Marche(redirected from Marches of Ancona)
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Marche(märsh), region and former province, central France, on the NW margin of the Massif CentralMassif Central
[Fr.,=central highlands], great mountainous plateau, c.33,000 sq mi (85,470 sq km), S central France, covering almost a sixth of the surface of the country.
..... Click the link for more information. . It is coextensive with Creuse dept., much of the Haute-Vienne dept., and parts of Vienne, Indre, and Charente depts. GuéretGuéret
, town (1990 pop. 15,718), capital of Creuse dept., central France. It is a market center and an industrial town. Metals (especially aluminum), shirts, jewelry, and handicrafts are the principal manufactures. In the 13th cent.
..... Click the link for more information. is the chief town. Marche is primarily an agricultural region that also specializes in sheep raising. The wool is manufactured into carpets and tapestries at Felletin and Aubusson. The name of the region derived from its location as a northern border fief (march) of the duchy of AquitaineAquitaine
, Lat. Aquitania, former duchy and kingdom in SW France. Julius Caesar conquered the Aquitani, an Iberian people of SW Gaul, in 56 B.C. The province that he created occupied the territory between the Garonne River and the Pyrenees; under Roman rule it was
..... Click the link for more information. . Marche passed (13th cent.) to the house of Lusignan but was seized (early 14th cent.) by Philip IV of France. Briefly united with the crown lands, it ultimately became an appanage of the house of Bourbon. It came definitively to France in 1531, following the confiscation (1527) of the lands of Constable Charles de Bourbon by Francis I.
the Marches,region (1991 pop. 1,429,205), 3,742 sq mi (9,692 sq km), E central Italy, extending from the eastern slopes of the Apennines to the Adriatic Sea. AnconaAncona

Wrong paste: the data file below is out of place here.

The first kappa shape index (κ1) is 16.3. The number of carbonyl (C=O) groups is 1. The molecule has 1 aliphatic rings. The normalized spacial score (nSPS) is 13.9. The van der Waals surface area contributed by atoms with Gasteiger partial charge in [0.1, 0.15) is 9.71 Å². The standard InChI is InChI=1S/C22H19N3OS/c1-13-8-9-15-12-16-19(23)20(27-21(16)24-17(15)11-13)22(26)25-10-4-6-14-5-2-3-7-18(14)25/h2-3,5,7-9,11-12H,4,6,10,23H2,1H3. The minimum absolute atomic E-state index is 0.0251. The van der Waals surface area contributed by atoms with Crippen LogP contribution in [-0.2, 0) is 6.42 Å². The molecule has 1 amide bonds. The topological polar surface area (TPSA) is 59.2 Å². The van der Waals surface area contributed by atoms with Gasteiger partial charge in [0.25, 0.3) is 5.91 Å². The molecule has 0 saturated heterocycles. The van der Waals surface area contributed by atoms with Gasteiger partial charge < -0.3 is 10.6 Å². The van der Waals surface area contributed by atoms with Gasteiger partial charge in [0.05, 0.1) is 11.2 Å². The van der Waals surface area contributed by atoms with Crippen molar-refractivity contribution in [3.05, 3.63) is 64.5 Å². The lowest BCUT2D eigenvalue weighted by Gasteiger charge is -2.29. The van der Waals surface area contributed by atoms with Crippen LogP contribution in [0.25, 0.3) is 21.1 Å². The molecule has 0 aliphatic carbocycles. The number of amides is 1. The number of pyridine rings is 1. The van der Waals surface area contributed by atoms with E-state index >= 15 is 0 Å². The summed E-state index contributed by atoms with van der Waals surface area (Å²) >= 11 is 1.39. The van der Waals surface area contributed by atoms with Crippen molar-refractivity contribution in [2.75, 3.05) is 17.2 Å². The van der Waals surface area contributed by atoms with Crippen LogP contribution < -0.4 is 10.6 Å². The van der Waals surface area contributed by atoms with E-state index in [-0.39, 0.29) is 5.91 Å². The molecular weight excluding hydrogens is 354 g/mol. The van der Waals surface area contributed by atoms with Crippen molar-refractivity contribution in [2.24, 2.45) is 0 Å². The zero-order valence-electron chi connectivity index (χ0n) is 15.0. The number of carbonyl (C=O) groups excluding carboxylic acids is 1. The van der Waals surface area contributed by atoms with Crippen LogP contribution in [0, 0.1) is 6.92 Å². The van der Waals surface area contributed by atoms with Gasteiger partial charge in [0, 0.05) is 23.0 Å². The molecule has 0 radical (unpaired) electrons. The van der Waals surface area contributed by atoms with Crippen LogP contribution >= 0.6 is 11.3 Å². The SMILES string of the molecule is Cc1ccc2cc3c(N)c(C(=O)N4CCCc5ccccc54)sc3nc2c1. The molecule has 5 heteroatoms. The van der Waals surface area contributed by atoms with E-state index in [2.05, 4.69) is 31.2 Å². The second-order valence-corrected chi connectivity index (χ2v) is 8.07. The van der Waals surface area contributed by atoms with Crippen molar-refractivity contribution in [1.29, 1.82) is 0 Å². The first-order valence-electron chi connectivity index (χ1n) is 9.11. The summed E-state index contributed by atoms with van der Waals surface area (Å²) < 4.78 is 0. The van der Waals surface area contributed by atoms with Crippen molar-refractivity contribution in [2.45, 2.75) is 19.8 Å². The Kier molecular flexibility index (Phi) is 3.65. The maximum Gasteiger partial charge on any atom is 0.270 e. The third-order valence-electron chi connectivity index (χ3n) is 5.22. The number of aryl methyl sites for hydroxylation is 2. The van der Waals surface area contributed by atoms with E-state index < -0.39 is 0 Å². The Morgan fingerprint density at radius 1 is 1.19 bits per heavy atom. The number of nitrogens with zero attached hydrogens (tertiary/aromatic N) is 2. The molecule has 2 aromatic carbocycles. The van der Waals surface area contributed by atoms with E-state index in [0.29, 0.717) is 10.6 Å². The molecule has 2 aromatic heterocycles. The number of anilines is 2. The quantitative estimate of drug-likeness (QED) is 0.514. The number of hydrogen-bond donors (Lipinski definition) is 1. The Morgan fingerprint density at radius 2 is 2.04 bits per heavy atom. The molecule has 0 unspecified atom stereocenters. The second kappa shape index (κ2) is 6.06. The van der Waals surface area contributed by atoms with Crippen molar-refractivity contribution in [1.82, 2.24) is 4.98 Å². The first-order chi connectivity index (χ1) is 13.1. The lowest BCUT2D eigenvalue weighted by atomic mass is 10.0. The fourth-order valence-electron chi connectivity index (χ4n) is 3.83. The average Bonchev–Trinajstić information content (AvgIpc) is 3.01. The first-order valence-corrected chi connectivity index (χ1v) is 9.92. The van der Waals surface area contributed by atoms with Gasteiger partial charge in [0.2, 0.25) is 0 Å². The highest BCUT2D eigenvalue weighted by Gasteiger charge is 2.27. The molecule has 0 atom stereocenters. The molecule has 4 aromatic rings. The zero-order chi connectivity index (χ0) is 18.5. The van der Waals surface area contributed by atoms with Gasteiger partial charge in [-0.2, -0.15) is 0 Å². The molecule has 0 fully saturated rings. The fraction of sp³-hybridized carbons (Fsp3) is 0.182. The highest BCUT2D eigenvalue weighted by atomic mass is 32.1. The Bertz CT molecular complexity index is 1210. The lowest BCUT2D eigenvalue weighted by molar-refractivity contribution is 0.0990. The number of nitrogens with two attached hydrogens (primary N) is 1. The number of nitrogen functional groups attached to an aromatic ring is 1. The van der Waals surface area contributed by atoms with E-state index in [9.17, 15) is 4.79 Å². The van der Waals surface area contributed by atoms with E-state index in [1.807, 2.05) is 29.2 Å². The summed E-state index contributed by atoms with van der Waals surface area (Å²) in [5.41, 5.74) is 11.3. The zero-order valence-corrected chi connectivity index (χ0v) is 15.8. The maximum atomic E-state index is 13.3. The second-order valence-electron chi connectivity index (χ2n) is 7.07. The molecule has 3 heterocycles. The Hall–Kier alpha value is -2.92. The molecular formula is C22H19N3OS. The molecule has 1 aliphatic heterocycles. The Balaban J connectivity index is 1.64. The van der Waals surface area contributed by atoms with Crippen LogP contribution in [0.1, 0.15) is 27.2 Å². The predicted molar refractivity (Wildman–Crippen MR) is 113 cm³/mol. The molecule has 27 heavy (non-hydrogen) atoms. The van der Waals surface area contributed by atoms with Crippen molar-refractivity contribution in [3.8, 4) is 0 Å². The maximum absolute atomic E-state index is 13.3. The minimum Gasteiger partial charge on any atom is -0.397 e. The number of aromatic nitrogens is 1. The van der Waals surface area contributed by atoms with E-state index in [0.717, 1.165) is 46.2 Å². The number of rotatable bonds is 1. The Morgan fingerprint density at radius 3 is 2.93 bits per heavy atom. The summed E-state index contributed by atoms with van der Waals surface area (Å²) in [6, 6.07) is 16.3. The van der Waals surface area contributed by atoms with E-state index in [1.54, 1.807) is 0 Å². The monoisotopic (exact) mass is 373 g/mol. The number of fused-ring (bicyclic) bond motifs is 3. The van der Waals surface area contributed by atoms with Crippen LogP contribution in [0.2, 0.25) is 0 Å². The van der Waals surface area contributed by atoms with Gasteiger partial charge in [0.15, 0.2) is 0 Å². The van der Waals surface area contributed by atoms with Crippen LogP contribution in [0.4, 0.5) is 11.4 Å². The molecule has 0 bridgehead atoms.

, city (1991 pop. 101,285), capital of Ancona prov., chief city of Marche region, central Italy, on a promontory in the Adriatic Sea. It is a leading Adriatic naval and commercial port, handling freight and passenger traffic to Greece and Croatia for much of central
..... Click the link for more information. is the capital of the region, which is divided into the provinces of Ancona, Ascoli Piceno, Macerata, and Pesaro e Urbino (named after their chief cities). The Marche is mostly hilly or mountainous, except for a narrow coastal strip, and is drained by the Metauro, Potenza, Tronto, and Nera rivers. Farming is the chief occupation; cereals, olives, grapes, vegetables, and tobacco are the main products, and livestock is raised. Industry has expanded in the 20th cent. with the construction of hydroelectric facilities. Manufactures include ships, textiles, chemicals, musical instruments, and pottery. Commercial and fishing ports are located at Ancona, Pesaro, Fano, and Senigallia. The Umbri and the Picentes (Greek colonists for whom part of the region was called Picenum) lived in the region when it was colonized (3d cent. B.C.) by Rome. After the fall of Rome the area was invaded by the Goths. In the 6th cent. the northern section, including four of the cities of the Pentapolis (Ancona, Fano, Pesaro, and Senigallia) and adjoining territories, came under Byzantine rule; the southern section became a part of the Lombard duchy of SpoletoSpoleto
, city (1991 pop. 37,763), Umbria, central Italy. It is a light industrial and tourist center. An Umbrian and later an Etruscan town, the city flourished after being taken (242 B.C.) by the Romans. It later became (c.A.D.
..... Click the link for more information. . In the 8th cent. the region passed, as part of the donations of Pepin the Short (754) and Charlemagne (774), under the nominal rule of the papacy, but later emperors granted fiefs in the area until the 13th cent. The name Marche [boundaries] originated around the 10th cent., because the fiefs of Ancona, Fermo, and Camerino were established at the border of the Holy Roman Empire. Despite the strength of the popes and the emperors, who contested for control of the region, some cities established free communes or were governed by noble families (including the Malatesta, the Varano, and the Montefeltro). From the 13th to the 16th cent. the popes gradually established their rule in the Marche and ended local autonomy. The region was occupied by the French from 1797 to 1815, when it was restored to the papacy. The Marche was united with the kingdom of Sardinia in 1860.
a former province of central France